Social Function

eben transports the idea that the assertion is self-evident, it is obvious and easy to grasp. Hence eben is used for explanations which are based on a reasoning and facts which the addressee did not see, although they are considered self-evident and simple to recognize by the speaker. That's why the use of eben comes with an attribution of responsibility or even guilt to the addressee, having a subtext of "The current situation you are finding yourself in is your own fault. It results from you not seeing the obvious."

That's why I would translate your example sentence

Schöne Ferienhäuser oder Hotels bekommt man eben nur, wenn man sie rechtzeitig bucht.

with the following English construction. It is not a word-by-word translation, but it tries to catch the conceptualization of the situation that eben beares:

Well, you would have gotten a nice apartment or hotel if you had just booked in good time.

So, using the four-sides-model of communication, eben does not change the logical value of the assertion, it does not change anything of the "Nachrichtenebene" (of the message) but it has a strong influence on the "Beziehungsebene" (the relationship).

Style and Tone

Due to the above, using eben is a way of marking dominance over the addressee and has a (slightly) arrogant tone. It could make the speaker be seen as a know-it-all, surfing on a wave of hindsight-bias. This might be subject to subjective interpretation, but in any case the use of eben expresses reluctance of the speaker to argue about the assertion.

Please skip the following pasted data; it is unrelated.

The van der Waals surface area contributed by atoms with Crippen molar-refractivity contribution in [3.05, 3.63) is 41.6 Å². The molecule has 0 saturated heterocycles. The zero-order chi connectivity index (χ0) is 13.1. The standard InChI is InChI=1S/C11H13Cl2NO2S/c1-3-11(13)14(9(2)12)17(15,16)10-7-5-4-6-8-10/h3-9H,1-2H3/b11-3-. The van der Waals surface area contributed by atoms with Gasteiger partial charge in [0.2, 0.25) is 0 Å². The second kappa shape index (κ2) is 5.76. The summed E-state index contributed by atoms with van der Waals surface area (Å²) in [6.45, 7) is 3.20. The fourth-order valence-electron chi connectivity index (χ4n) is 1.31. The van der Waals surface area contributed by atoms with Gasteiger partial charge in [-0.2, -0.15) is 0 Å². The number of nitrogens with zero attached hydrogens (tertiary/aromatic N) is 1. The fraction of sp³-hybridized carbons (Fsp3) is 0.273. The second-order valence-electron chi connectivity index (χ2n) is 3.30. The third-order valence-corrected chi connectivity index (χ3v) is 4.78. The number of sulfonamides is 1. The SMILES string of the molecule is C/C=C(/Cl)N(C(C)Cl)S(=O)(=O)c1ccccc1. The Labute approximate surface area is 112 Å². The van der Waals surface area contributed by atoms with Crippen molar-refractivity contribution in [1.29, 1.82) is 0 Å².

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    There is another meaning of "eben", it can be used as affirmative, either alone or in expressions as "eben drum". You could imagine a situation like this: "Schöne Ferienhäuser oder Hotels bekommt man nur, wenn man sie rechtzeitig bucht." - "Eben! Buch endlich!".
    – Polygnome
    Sep 9, 2020 at 8:08
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    And there's yet another meaning of "eben", in a temporal sense ;) "Ich habe es ihm eben gesagt." Sep 9, 2020 at 9:59
  • @HenningKockerbeck Thanks, I added this to my answer Sep 9, 2020 at 11:18
  • @Polygnome I fail to see how your example differs from my explanation. Sep 9, 2020 at 11:19
  • @jonathan.scholbach Polygnome's point is that "eben" can occur alone as an answer: "Eben" or "Ja, eben".
    – Paul Frost
    Sep 10, 2020 at 15:56
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"Eben" in this context marks the statement as a conclusion, with a vague undertone of blame, in the sense of "told you so". An English speaker might say "you see, [statement]" or "[statement], see?". It is just a little less explicit or bold than these English terms.

Your sentence could be the conclusion of a story told by the speaker, or a reply to a story told by somebody else, e.g. about a bad hotel on a spontaneous trip, and could be accompanied by an apologetic or self-deprecating shrug (in the case of one's own story) or a certain smugness (in the case of a girl who wanted to book a hotel months ahead while her boy friend insisted it would all work out, and then it didn't).

Looking the word up in Grimm's Dictionary shows the many facets of its use. Our example is probably covered by meaning 8:

nicht selten mindert sich die bedeutung des eben noch stärker und gewinnt fast den sinn einer enclitischen partikel, wie mhd. eht, nhd. halt in die rede eingeworfen wird

and gives among others this example:

du must dich eben in geduld fassen

This exposes another aspect of this use: A certain amount of opposition, both as a defense ("das geht eben nicht!") or offense (be patient!). The blame palpable in the OP's original sentence can be considered another variation of an opposing stance.